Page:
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  Vol 48 no 2


SPIRITUALITY AND THE TWO CULTURES

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Contents

Peter Steele

Three men who shared rooms at the University of Paris in the early sixteenth century went on to shape the earliest history of the Jesuit order. Peter Steele presents three poems that illuminate the characters of Ignatius Loyola, Francis Xavier and Pierre Favre.

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Colleen Carpenter Cullinan

The writings of Terry Tempest Williams reflect on humanity’s place within nature, and oppose the ways in which we despoil creation. Here Colleen Carpenter Cullinan shows how the theme of resurrection provides a key to a deepened understanding of Williams’s work.

Beth Crisp

In our ‘Spirituality and Living’ strand, Beth Crisp offers an account of her experience of serious illness, and asks whether, without romanticising, it can offer an opportunity to ‘find God in all things’.

Mary McKeone

‘Children should be seen and not heard’, the old adage instructs. Mary McKeone’s years of experience, first as a teacher and later as a chaplain, suggest that, on the contrary, young people have much to teach those who are able to listen deeply to what they have to say.

Janet Tanner

The great revival in Celtic spirituality in recent years has often focused only on its appreciation of the natural world. Here Janet Tanner brings another aspect of its tradition to the fore, that of the books produced to help those involved in sacramental reconciliation.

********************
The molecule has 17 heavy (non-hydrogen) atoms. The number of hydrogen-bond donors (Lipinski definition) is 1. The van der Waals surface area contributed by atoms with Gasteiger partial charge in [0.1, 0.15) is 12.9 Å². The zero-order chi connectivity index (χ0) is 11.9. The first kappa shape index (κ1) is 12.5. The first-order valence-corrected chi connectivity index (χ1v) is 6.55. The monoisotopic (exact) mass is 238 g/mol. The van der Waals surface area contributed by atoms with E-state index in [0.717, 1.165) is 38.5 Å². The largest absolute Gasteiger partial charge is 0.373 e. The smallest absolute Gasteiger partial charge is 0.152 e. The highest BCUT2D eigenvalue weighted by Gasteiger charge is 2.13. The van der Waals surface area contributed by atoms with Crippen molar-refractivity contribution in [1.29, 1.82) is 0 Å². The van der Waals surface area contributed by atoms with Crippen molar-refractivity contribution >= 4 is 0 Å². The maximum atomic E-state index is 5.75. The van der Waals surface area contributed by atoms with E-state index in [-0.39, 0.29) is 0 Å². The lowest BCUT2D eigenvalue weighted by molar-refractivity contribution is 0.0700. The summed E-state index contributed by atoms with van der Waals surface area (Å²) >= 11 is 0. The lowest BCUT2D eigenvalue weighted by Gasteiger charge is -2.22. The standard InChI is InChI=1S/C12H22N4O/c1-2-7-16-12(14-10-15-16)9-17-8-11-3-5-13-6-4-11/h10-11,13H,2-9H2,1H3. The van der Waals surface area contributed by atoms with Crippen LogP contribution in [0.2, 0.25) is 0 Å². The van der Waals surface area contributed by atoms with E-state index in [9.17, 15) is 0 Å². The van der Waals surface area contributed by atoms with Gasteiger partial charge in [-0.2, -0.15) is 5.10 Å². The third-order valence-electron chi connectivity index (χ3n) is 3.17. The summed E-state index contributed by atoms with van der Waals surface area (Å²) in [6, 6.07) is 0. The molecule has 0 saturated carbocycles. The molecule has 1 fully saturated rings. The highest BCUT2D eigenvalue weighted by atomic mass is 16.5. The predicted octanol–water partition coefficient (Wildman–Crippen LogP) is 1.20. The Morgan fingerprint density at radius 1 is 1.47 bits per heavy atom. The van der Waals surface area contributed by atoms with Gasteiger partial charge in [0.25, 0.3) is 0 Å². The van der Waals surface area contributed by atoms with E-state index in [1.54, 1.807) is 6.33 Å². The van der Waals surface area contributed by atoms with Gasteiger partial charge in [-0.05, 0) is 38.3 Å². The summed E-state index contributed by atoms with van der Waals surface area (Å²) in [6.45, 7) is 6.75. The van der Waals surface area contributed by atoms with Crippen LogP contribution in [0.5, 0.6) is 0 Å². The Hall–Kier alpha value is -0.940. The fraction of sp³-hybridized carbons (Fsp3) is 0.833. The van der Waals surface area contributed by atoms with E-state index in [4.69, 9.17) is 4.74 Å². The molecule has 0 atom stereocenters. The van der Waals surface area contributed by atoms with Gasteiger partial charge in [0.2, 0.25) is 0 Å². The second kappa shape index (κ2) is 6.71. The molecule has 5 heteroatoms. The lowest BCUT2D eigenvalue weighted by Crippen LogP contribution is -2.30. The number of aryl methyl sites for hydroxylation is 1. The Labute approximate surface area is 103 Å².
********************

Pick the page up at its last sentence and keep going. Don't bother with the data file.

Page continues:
J-M. Laurent

Jean-Michel Laurent has been involved in the formation of members of his religious congregation, the Missionaries of Africa (White Fathers), for many years. This article is the first of three extracts from a reflection on the strengths and weaknesses of contemporary priestly training.

Elena Ene-Vasilescu

The modern and postmodern periods have seen an emphasis on the individual which has led to a fragmentation of communities and of belief systems. How can church art, and in particular icons, help people to recover a sense of cohesion and community in today’s world?

Mariola López Villanueva

In presenting the Ignatian Spiritual Exercises today, it is common to invite the exercitant to pray with the stories of biblical men: Zaccheaus and Bartimaeus, John and Peter, Abraham and Jeremiah. Might the experience be different if one concentrated on the women who find their place in the biblical narratives?

Book Reviews

on a new collection of essays by Jon Sobrino
on the New Atheists
on eco-theology
on Bernard Lonergan, John Courntey Murray and Karl Rahner
on women in the Church
on discernment in the desert fathers
on Aelred of Rievaulx
on evangelicalism in Northern Ireland
on prayer and Gerard Manley Hopkins
on science and belief
on speech about God
on theology and the imagination

From the Foreword

THE YEAR 2009 MARKS the fiftieth anniversary of C. P. Snow’s influential lecture on the ‘Two Cultures’. In it he argued that the divide between the sciences and the humanities was hindering contemporary society’s attempts to solve many of the problems it faced. In the half-century since then fields of learning have become, if anything, even more specialised and subdivided; the challenge he pointed to faces us ever more starkly. However spirituality is, or at least has the potential to be, one discipline that can bridge this division, drawing on the insights of both art and science to further its quest for God and its appreciation of God’s creation. In this issue of The Way, something of the richness that can result is illustrated.